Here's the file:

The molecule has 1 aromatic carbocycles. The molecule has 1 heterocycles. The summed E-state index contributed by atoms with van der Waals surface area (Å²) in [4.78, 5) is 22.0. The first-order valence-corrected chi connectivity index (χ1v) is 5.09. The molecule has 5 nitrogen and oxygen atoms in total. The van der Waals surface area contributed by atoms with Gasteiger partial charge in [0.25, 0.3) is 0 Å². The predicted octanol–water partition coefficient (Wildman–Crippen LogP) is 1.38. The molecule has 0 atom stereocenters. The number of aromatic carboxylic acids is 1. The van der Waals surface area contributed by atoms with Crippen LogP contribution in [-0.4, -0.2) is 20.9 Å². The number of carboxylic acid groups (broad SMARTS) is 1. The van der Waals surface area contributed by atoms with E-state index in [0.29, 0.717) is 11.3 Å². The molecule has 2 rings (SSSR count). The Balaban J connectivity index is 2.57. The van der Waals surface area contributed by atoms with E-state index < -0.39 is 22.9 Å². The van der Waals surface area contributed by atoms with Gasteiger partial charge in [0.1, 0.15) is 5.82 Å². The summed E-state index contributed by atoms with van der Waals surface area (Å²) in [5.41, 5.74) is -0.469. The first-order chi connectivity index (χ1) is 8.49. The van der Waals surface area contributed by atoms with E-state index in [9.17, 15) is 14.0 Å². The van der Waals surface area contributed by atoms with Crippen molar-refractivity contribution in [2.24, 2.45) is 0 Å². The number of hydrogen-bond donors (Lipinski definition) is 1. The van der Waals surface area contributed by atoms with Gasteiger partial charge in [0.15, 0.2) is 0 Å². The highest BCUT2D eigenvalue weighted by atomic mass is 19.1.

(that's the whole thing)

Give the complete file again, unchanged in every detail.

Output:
The molecule has 1 aromatic carbocycles. The molecule has 1 heterocycles. The summed E-state index contributed by atoms with van der Waals surface area (Å²) in [4.78, 5) is 22.0. The first-order valence-corrected chi connectivity index (χ1v) is 5.09. The molecule has 5 nitrogen and oxygen atoms in total. The van der Waals surface area contributed by atoms with Gasteiger partial charge in [0.25, 0.3) is 0 Å². The predicted octanol–water partition coefficient (Wildman–Crippen LogP) is 1.38. The molecule has 0 atom stereocenters. The number of aromatic carboxylic acids is 1. The van der Waals surface area contributed by atoms with Crippen LogP contribution in [-0.4, -0.2) is 20.9 Å². The number of carboxylic acid groups (broad SMARTS) is 1. The van der Waals surface area contributed by atoms with E-state index in [0.29, 0.717) is 11.3 Å². The molecule has 2 rings (SSSR count). The Balaban J connectivity index is 2.57. The van der Waals surface area contributed by atoms with E-state index < -0.39 is 22.9 Å². The van der Waals surface area contributed by atoms with Gasteiger partial charge in [0.1, 0.15) is 5.82 Å². The summed E-state index contributed by atoms with van der Waals surface area (Å²) in [5.41, 5.74) is -0.469. The first-order chi connectivity index (χ1) is 8.49. The van der Waals surface area contributed by atoms with E-state index in [9.17, 15) is 14.0 Å². The van der Waals surface area contributed by atoms with Crippen molar-refractivity contribution in [2.24, 2.45) is 0 Å². The number of hydrogen-bond donors (Lipinski definition) is 1. The van der Waals surface area contributed by atoms with Gasteiger partial charge in [0.15, 0.2) is 0 Å². The highest BCUT2D eigenvalue weighted by atomic mass is 19.1.